Though inspiring, her narrative does seem romanticised and almost fantastic at times. Passages where she saunters in and out of rooms casually bumping into the likes of Janis Joplin and William Burroughs, Andy Warhol and Gregory Corso are not uncommon and seem slightly unbelievable to those of us who dream of such a romantically bohemian existence. And, though infidelity and drug use were commonplace in the social circles she existed in throughout her adult life, these instances are largely omitted or glossed over with the haze of bohemian artistry. Perhaps this is for the benefit of the American readership, but who knows.
The transparency and eloquent communication of the development of both her’s and Robert Mapplethorpe’s work told through her own personal story, and the fluidity of their mutually supportive relationship, and the many friends and acquaintances in the art world that influenced their work, is quite remarkable. She has really paid homage to Mapplethorpe’s work and documented his progression very carefully and thoroughly, revealing the personal and professional influences at play throughout his life which led to his accomplishment as one of the 20th century’s greatest photographers.
I would definitely recommend reading this, just to allow yourself to dream if nothing else. I find the significance she gives to superstition pure genius too-everything seems to be connected to Arthur Rimbaud’s birthday or the day Jim Morrison died.
- Studio albums
- Horses (1975)
- Radio Ethiopia (1976)
- Easter (1978)
- Wave (1979)
- Dream of Life (1988)
- Gone Again (1996)
- Peace and Noise (1997)
- Gung Ho (2000)
- Trampin’ (2004)
- Twelve (2007)
- Seventh Heaven (1972)
- Early Morning Dream (1972)
- Witt (1973)
- Ha! Ha! Houdini! (1977)
- Babel (1978)
- Woolgathering (1992)
- Early Work (1994)
- The Coral Sea (1996)
- Patti Smith Complete (1998)
- Strange Messenger (2003)
- Auguries of Innocence (2005)
- Poems (Vintage Classics) by William Blake.
Edited by and with introduction by Patti Smith (2007)
- Land 250 (2008)
- Trois (2008)
- Great Lyricists foreword Rick Moody (2008)
- Just Kids (2010)
Jargon is something I have always found fascinating. The notion that certain groups of people can appropriate certain words as their own and assign new meanings to them or change their existing meanings so those words can be made specific to the group’s purpose. There is an awful lot of jargon used in roller derby, so much that to an outside ear, it often sounds like a secret code. There are even sub-categories of roller derby jargon specific to individual leagues and teams.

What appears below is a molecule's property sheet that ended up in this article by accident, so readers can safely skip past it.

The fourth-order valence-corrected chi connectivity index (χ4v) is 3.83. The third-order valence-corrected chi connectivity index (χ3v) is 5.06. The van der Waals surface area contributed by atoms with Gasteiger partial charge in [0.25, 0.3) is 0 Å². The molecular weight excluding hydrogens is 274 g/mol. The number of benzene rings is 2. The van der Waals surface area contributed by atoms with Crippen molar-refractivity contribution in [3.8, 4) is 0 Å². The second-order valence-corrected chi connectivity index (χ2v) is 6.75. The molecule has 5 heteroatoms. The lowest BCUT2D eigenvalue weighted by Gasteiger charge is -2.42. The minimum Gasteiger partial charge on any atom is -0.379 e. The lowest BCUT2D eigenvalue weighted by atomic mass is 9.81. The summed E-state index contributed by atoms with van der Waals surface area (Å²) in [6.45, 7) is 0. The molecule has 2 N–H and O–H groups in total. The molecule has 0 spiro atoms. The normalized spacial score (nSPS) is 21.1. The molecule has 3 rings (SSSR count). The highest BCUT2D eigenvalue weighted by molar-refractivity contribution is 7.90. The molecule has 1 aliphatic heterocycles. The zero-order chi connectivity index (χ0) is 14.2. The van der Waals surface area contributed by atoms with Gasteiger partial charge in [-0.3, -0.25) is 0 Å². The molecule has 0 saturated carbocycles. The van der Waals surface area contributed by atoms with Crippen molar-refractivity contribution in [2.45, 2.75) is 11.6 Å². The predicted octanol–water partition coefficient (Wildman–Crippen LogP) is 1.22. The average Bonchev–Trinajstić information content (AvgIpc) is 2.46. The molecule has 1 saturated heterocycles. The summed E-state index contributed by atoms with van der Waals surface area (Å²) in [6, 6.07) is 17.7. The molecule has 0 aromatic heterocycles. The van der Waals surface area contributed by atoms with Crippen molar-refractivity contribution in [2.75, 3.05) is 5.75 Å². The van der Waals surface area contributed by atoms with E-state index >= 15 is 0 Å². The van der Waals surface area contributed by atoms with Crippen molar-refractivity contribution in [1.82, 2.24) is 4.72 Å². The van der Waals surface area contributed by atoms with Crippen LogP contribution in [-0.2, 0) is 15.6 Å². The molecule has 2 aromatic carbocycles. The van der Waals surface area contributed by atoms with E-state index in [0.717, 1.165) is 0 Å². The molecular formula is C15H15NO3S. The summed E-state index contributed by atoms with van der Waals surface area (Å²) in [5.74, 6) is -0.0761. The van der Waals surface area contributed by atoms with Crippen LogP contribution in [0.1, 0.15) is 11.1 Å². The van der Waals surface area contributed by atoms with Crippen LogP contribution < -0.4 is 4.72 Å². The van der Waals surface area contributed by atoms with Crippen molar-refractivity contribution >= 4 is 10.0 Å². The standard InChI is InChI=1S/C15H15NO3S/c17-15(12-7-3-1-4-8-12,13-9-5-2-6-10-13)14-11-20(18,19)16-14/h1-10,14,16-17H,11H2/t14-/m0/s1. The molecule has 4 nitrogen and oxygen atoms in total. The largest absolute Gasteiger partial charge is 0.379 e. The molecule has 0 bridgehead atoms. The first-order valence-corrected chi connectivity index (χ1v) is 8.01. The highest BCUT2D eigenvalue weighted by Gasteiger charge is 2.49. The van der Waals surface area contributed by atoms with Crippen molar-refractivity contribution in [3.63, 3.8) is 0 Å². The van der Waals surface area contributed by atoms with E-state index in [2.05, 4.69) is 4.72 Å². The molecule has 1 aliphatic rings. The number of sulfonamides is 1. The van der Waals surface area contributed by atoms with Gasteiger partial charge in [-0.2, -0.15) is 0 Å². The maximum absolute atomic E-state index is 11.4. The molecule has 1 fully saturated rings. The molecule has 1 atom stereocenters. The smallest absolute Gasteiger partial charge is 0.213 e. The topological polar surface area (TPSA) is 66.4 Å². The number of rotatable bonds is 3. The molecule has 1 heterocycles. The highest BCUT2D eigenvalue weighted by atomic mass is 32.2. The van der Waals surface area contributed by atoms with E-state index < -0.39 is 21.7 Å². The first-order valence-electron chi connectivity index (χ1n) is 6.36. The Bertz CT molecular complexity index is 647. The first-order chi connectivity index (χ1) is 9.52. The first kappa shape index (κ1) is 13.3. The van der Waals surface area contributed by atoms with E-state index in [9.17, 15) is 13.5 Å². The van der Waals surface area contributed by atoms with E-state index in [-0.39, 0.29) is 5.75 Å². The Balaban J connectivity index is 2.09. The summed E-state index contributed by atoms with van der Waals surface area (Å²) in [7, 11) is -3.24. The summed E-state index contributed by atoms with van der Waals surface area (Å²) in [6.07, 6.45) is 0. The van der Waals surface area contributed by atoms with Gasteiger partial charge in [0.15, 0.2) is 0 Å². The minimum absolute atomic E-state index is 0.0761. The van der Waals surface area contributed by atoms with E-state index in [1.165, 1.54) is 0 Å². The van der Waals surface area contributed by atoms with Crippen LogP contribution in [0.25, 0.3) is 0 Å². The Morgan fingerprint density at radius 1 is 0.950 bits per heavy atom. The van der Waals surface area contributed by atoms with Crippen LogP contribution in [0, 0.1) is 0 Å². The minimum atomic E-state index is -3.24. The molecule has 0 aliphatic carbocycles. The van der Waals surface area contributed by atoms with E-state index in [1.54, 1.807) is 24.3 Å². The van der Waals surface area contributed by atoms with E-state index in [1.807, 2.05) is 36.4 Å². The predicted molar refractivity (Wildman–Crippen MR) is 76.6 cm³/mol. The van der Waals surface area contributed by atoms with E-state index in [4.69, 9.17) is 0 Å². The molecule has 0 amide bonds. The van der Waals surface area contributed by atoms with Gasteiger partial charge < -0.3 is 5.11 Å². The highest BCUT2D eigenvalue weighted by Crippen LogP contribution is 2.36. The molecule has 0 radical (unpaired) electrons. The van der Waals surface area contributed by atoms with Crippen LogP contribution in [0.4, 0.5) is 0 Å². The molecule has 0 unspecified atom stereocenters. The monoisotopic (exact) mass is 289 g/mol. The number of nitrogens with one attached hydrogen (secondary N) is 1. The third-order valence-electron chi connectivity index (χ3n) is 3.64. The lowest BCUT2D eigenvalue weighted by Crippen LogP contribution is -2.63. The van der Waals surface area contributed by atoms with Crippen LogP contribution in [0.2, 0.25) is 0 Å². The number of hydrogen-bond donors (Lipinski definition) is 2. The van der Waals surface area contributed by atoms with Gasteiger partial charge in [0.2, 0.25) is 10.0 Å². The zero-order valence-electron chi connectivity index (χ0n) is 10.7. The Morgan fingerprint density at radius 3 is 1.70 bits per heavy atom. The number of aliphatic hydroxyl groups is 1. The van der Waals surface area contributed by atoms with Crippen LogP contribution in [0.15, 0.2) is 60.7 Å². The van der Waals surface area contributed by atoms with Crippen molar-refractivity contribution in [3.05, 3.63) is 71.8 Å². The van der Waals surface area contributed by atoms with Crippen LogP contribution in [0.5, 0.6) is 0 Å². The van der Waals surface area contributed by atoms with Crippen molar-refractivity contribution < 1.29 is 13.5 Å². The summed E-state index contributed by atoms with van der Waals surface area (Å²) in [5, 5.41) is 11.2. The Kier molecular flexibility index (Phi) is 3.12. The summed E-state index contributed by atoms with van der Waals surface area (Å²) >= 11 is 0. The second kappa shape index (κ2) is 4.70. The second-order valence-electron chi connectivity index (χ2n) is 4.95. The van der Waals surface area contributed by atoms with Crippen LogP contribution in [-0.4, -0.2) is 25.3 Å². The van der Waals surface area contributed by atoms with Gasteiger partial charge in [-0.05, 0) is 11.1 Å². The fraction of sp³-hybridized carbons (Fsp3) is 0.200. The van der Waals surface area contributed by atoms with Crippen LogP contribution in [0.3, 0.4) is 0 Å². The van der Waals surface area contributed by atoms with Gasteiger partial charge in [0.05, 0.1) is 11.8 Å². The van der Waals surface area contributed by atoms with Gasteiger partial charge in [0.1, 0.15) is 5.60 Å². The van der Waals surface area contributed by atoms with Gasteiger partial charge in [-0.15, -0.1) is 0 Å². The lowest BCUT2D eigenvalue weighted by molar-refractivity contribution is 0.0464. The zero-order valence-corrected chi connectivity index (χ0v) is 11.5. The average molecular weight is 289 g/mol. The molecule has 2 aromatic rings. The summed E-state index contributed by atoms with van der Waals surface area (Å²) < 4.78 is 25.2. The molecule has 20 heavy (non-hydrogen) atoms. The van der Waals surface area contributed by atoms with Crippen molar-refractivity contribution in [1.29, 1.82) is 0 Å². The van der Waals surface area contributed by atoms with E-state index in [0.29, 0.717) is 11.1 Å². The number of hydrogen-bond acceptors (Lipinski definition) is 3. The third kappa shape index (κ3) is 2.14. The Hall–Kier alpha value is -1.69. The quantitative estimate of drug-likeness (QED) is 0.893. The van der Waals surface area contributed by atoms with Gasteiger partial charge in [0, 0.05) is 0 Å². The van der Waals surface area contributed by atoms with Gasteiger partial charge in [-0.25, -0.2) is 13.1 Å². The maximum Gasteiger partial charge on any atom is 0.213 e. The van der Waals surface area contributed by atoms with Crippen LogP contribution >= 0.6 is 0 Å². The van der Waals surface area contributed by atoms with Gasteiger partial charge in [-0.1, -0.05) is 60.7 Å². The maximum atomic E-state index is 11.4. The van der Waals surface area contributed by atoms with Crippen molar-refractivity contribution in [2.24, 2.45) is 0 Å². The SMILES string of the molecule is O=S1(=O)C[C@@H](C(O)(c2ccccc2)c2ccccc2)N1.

I have made this list but I’m sure there are plenty more terms out there, if you think of some more, leave me a comment. One day I will think of something creative to do with it. Until then, I will keep adding to it.
Hip check- a hip to hip contact hit
Hip whip- when one player pulls on player’s hips to aid acceleration round the track
Arm check- a shoulder to shoulder contact hit
Fresh Meat- new skaters
Pack- A group of skaters, 4 from each team. This includes 3 blockers and 1 pivot. The pack skates together (most leagues require they stay within 20 feet of each other) and their goal is to assure that their team’s jammer is helped through the pack while preventing the opposing team’s jammer from getting through.
Whips- An assist move in which a skater extends her arm and whips her jammer around the track, propelling her with momentum
Waitress whip- a fancy type of whip where one player spins around and stops in order to pull the other player around her to aid acceleration